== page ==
Don’t Let Technology Become a Vulnerability

These days many businesses rely on a range of different technological solutions, but it’s crucial these remain secure.

For example, Liad Bokovsky, Senior Director of Solutions Engineering at Axway, points to APIs: “APIs (application programming interface), software that enables applications to exchange data and functionality easily and securely, underpin almost everything we do in the digital world – be it comparing flight prices, ordering food delivery through a third party app, or tracking your parcel delivery. However, this year news stories about security vulnerabilities that have exposed private data have brought the issue of enterprise API security and management into sharp focus. Today’s connected companies should have processes in place to make sure that API design, implementation, and management are done properly.”

Similarly, Hugh Scantlebury, Founder and CEO, Aqilla, warns businesses, “If you’re using cloud-based accounting and financial software – indeed, any cloud-based solution – we’d recommend you check that your solution operates from a secure and well-managed data centre. Ask your provider if they store your data in accordance with the National Cyber Security Centre’s 14 Cloud Security Principles.” 

Plan for the Worst

If the worst does happen, and an organisation is attacked, it’s vital that they can recover quickly to return to business as usual.

“Being targeted by cybercriminals is no longer a question of if but when – and from web experiences to employee tools, time is money and reducing unplanned downtime is critical,” argues Andy Fernandez, Senior Manager, Product Marketing at Zerto, a Hewlett Packard Enterprise company.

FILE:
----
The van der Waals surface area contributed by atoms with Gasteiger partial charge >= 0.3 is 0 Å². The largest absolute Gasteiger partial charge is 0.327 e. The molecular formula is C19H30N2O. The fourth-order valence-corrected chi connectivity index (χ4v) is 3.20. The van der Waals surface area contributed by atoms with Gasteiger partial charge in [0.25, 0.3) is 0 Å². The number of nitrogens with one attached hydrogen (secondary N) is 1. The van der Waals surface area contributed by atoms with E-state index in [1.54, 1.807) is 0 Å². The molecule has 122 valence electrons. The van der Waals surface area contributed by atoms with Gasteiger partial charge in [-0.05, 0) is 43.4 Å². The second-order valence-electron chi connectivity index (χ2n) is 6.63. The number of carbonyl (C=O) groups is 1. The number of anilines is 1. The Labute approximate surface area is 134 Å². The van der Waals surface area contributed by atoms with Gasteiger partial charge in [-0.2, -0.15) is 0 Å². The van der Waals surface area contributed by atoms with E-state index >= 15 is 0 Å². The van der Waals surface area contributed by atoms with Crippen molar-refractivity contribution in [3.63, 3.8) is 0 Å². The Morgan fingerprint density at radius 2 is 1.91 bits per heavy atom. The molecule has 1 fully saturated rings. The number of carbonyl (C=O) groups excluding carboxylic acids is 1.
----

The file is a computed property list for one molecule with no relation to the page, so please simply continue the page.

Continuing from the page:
“Managing and mitigating IT disruption caused by external attacks such as ransomware should be top of the security agenda, if it isn’t already. Continuous Data Protection (CDP) provides the safety net that’s needed against malware attacks that will inevitably make it into the system – providing the ability to reduce data loss to seconds, but to also be operational in minutes.”

“Computer security is not just about preventing ransomware attacks but being able to recover your data should it be lost,” concludes Gregg Mearing, CTO at Node4. “MSPs can also provide advice on a backup and recovery plan that matches the risks of each specific business and identifies the most effective backup location for each data tier. Having a complete security solution that takes a proactive approach to cybersecurity will provide the best protection of your data, but having strong data recovery solutions enables business operations to continue should the worst happen.”